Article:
Article  CAS  Google Scholar 

  10. Johnson BA, Kremer PJ, Swinburn BA, de Silva-Sanigorski AM . Multilevel analysis of the Be Active Eat Well intervention: environmental and behavioural influences on reductions in child obesity risk. Int J Obes 2012; 36: 901–907.

    Article  CAS  Google Scholar 

  11. Moreno LA, Rodríguez G . Dietary risk factors for development of childhood obesity. Curr Opin Clin Nutr Metab Care 2007; 10: 336–341.

    Article  Google Scholar 

  12. Ludwig DS, Peterson KE, Gortmaker SL . Relation between consumption of sugar-sweetened drinks and childhood obesity: a prospective, observational analysis. Lancet 2001; 357: 505–508.

    Article  CAS  Google Scholar 

  13. Kelly B, Halford JCG, Boyland EJ, Chapman K, Bautista-Castano I, Berg C et al. Television food advertising to children: a global perspective. Am J Public Health 2010; 100: 1730–1736.

    Article  Google Scholar 

  14. Duffey K, Huybrechts I, Mouratidou T, Libuda L, Kersting M, De Vriendt T et al. Beverage consumption among European adolescents in the HELENA study. Eur J Clin Nutr 2012; 66: 244–252.

    Article  CAS  Google Scholar 

  15. Han JC, Lawlor DA, Kimm SYS . Childhood obesity. Lancet 2010; 375: 1737–1748.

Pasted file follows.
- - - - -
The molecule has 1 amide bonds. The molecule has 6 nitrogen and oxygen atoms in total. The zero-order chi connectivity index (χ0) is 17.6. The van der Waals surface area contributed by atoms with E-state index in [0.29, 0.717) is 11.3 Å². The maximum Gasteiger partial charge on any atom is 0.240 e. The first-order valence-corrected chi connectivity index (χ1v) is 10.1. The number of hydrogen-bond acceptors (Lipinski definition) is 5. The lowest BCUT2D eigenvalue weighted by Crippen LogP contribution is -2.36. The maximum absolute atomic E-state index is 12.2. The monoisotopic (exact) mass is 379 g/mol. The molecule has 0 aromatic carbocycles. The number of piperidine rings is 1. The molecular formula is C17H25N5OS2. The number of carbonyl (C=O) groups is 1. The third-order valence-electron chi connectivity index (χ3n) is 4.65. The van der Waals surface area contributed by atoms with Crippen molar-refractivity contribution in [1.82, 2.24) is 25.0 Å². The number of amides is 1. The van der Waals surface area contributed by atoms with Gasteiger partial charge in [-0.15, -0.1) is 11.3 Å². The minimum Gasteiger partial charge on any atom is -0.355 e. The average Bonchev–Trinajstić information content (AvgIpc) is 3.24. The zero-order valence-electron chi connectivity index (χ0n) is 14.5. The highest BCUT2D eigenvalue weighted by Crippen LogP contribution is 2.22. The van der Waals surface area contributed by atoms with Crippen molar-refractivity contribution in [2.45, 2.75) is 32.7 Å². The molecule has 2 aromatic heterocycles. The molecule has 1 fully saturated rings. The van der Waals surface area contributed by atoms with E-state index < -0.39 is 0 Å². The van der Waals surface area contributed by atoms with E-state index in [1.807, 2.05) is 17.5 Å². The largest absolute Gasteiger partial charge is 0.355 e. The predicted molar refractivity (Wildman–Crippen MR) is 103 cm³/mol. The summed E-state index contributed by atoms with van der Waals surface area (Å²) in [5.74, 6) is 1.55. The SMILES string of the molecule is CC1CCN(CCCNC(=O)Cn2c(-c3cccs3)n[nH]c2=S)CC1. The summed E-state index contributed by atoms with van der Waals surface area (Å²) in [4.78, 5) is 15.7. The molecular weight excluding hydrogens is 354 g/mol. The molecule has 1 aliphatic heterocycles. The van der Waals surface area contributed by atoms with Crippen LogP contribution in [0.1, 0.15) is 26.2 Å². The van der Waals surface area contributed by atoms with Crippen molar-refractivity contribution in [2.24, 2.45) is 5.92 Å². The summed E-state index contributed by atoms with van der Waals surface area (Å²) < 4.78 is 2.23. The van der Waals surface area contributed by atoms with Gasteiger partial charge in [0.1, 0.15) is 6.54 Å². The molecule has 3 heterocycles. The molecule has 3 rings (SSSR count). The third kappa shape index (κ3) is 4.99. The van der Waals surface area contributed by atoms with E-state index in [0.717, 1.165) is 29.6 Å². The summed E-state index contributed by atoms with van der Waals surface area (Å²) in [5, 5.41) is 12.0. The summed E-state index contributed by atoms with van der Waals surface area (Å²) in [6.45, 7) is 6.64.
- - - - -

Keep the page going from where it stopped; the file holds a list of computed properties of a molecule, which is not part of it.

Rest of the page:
Article  Google Scholar 

  16. Lissner L, Lanfer A, Gwozdz W, Olafsdottir S, Eiben G, Moreno LA et al. Television habits in relation to overweight, diet and taste preferences in European children: the IDEFICS study. Eur J Epidemiol 2012; 27: 705–715.

    Article  Google Scholar 

  17. Ahrens W, Bammann K, Siani A, Buchecker K, De Henauw S, Iacoviello L et al. The IDEFICS cohort: design, characteristics and participation in the baseline survey. Int J Obesity 2011; 35: S3–S15.

    Article  Google Scholar 

  18. De Henauw S, Verbestel V, Mårild S, Barba G, Bammann K, Eiben G et al. The IDEFICS community-oriented intervention programme: a new model for childhood obesity prevention in Europe? Int J Obesity 2011; 35: S16–S23.

    Article  Google Scholar 

  19. Verbestel V, De Henauw S, Maes L, Haerens L, Mårild S, Eiben G et al. Using the intervention mapping protocol to develop a community-based intervention for the prevention of childhood obesity in a multi-centre European project: the IDEFICS intervention. Int J Behav Nutr Phys Act 2011; 8: 1–15.

    Article  Google Scholar